Parking between the lines

An Irishman’s Diary about Hiberno-English, Cavan-style

There are few experiences more soul-destroying that wandering around large car-parks, underground or otherwise, unable to remember where you put your damn car. Photograph: Bryan O’Brien

There are few experiences more soul-destroying that wandering around large car-parks, underground or otherwise, unable to remember where you put your damn car. Photograph: Bryan O’Brien


Cavan reader John Connolly has referred me to an interesting headline that appeared recently in the Anglo-Celt. “Council looking for to get out of multi-million white elephant car-park,” it said. And he’s right – there’s a lot going on in that one short sentence.

My first reaction was to picture council officials driving around the car-park, unable to find an exit, a plight with which I’m familiar. My second reaction was to admire the car-park’s white-elephant theme, which seemed a very good idea.

At least the stricken officials had found their vehicle, I thought. Whereas there are few experiences more soul-destroying that wandering around large car-parks, underground or otherwise, unable to remember where you put your damn car.

Colour-coding alone can be no help. Not long ago, I lost a precious hour of my life going back and forth between the red, blue, and green car-parks of Dundrum Shopping Centre, absolutely unable to remember which of them my car was in. The problem arose partly because the centre was not my intended destination in Dundrum (I was going to Joe Daly’s bike shop around the corner). On the contrary, I try to avoid visiting Dundrum Shopping Centre the way Orangemen avoid visiting Catholic churches. So that, even after deciding it was the easiest place to park, I attempted to minimise my contamination by walking out via the exit ramp. The plan backfired later when, this time following the prescribed route for returning drivers, I was forced repeatedly to criss-cross the temple of Mammon while uselessly dredging my memory for clues about the car-park’s colour.

But if, along with colours, there were animal motifs on the floor, that would surely have helped. It would be easier to remember you were in the white elephant car-park, or the pink panther one, or the brown cow. Then your only problem, like the Cavan council officials, would be looking for to get out.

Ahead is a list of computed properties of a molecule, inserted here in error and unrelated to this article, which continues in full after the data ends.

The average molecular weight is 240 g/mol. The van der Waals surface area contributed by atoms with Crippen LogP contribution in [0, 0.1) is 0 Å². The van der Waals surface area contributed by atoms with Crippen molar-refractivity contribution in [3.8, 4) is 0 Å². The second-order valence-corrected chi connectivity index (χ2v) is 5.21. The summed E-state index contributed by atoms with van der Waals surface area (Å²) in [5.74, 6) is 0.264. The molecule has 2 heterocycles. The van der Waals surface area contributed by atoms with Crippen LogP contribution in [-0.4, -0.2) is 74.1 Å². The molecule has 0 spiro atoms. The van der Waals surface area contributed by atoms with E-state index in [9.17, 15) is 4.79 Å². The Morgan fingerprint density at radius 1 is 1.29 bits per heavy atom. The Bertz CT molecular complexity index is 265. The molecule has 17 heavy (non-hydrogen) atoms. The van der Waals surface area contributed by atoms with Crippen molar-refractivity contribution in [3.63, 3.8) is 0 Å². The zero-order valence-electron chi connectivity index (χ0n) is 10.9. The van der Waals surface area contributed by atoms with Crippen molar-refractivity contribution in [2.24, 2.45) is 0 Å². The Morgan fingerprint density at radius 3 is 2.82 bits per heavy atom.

None of which, however, is John Connolly’s actual point. He was mainly drawing my attention to the use of the Cavan localism “looking for to”. And I agree it’s amusing to see this enshrined in a newspaper headline, common though it is in speech.

I presume it’s a Hiberno-English construction, influenced by Irish. As such, linguists probably have a name for it, like the “periphrastic do and be” (eg, “I do be down there often”), which many Irish people still use to to emphasise the habitual nature of something.

The function of the “for” in “looking for to” is less clear. Maybe it serves to stress the profundity of the search. If so, I wish Cavan County Council well in its metaphysical struggles.

John adds, by the way, that his own favourite localism is “for to be”, as in: “He took the car for to be going home”. But I’ll see your “for to be”, John, and raise you an expression once common among my Monaghan neighbours, “be to be”.

Although I struggle now to recall the exact context, I think it was used to describe someone’s condition or fate, as in “ . . . and she be to be married to one of the McCabes”. But sure enough, linguists have a term for this too, the “certainty-inferring epistemic be”.

Whether it’s Hiberno-English, I don’t know, because as the aforementioned Orangemen could probably tell you, it also occurs in the King James Bible (Deuteronomy 21:22): “And if a man have committed a sin worthy of death, and he be to be put to death . . . ”

(Which leads me to wonder if the certainty-inferring epistemic would have helped a famously doubt-ridden Shakespearian character. Maybe not. “To be to be, or not to be to be” might only have prolonged his torture.)

By coincidence I also received an email this week from a former Anglo-Celt reporter, John McEntee, who has since gone on to an illustrious career in British journalism. He was recalling the complexities of life once in and around Drummully, that strange Border area we were discussing here earlier in the week. Among the things he mentioned was that, attending Ulster Finals past, the cuter Cavan fans used to abandon their cars in that peninsula of Fermanagh that juts down between Clones and Drummelly.

For one thing, it was an easy enough walk from there to the stadium. But they also knew, for an epistemic certainty, there was no danger of the RUC venturing down into that enclave to impose fines. If you’ll excuse my sentence-ending preposition, that was one car-park Cavan people never had any trouble looking for to get out of.

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